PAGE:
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Int J Food Microbiol. 2014 Oct 17;189:45-50. doi: 10.1016/j.ijfoodmicro.2014.07.020. Epub 2014 Jul 31.

Biocontrol activity of four non- and low-fermenting yeast strains against Aspergillus carbonarius and their ability to remove ochratoxin A from grape juice.

Author information

1
Dipartimento di Agraria, Università degli Studi di Sassari, Viale Italia 39, I-07100 Sassari, Italy.
2
Department of Biological & Environmental Sciences, College of Arts and Sciences, Qatar University, P.O. Box: 2713, Doha, Qatar.
3
Dipartimento di Agraria, Università degli Studi di Sassari, Viale Italia 39, I-07100 Sassari, Italy. Electronic address: qmigheli@uniss.it.

Abstract

Aspergillus spp. infection of grape may lead to ochratoxin A (OTA) contamination in processed beverages such as wine and grape juice. The aim of the current study was to evaluate the biocontrol potential of two non-fermenting (Cyberlindnera jadinii 273 and Candida friedrichii 778) and two low-fermenting (Candida intermedia 235 and Lachancea thermotolerans 751) yeast strains against the pathogenic fungus and OTA-producer Aspergillus carbonarius, and their ability to remove OTA from grape juice. Two strains, 235 and 751, showed a significant ability to inhibit A. carbonarius both on grape berries and in in vitro experiments. Neither their filtrate nor their autoclaved filtrate culture broth was able to prevent consistently pathogen growth. Volatile organic compounds (VOCs) produced by all four selected yeasts were likely able to consistently prevent pathogen sporulation in vitro. VOCs produced by the non-fermenting strain 778 also significantly reduced A. carbonarius vegetative growth. Three yeast strains (235, 751, and 778) efficiently adsorbed artificially spiked OTA from grape juice, while autoclaving treatment improved OTA adsorption capacity by all the four tested strains. Biological control of A. carbonarius and OTA-decontamination using yeast is proposed as an approach to meet the Islamic dietary laws concerning the absence of alcohol in halal beverages.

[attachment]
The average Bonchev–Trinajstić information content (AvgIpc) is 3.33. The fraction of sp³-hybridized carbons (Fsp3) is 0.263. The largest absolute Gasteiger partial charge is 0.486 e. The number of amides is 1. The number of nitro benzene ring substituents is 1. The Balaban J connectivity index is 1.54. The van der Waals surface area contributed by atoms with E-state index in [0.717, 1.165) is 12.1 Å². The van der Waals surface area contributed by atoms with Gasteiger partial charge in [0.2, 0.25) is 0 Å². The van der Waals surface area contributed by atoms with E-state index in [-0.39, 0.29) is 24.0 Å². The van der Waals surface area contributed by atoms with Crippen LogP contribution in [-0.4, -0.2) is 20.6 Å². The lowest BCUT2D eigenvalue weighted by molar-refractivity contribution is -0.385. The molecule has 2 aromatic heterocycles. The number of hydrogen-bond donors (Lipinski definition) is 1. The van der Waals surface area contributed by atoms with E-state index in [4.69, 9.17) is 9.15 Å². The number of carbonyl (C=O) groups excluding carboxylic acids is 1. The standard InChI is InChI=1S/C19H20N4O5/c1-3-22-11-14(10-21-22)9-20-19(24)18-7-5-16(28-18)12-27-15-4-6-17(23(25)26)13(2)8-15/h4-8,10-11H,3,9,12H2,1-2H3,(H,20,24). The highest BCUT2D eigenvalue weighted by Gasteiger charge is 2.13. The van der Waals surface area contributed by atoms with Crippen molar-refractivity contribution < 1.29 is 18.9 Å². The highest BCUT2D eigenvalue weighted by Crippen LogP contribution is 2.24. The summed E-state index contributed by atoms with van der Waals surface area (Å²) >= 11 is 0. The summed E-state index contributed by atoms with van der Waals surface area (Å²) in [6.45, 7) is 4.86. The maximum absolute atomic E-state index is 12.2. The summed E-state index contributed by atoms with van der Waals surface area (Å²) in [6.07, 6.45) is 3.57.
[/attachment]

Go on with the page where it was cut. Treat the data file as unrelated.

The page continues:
KEYWORDS:

Alcohol residues; Biological decontamination; Food safety; Halal food; Islamic laws; Mycotoxin contaminants

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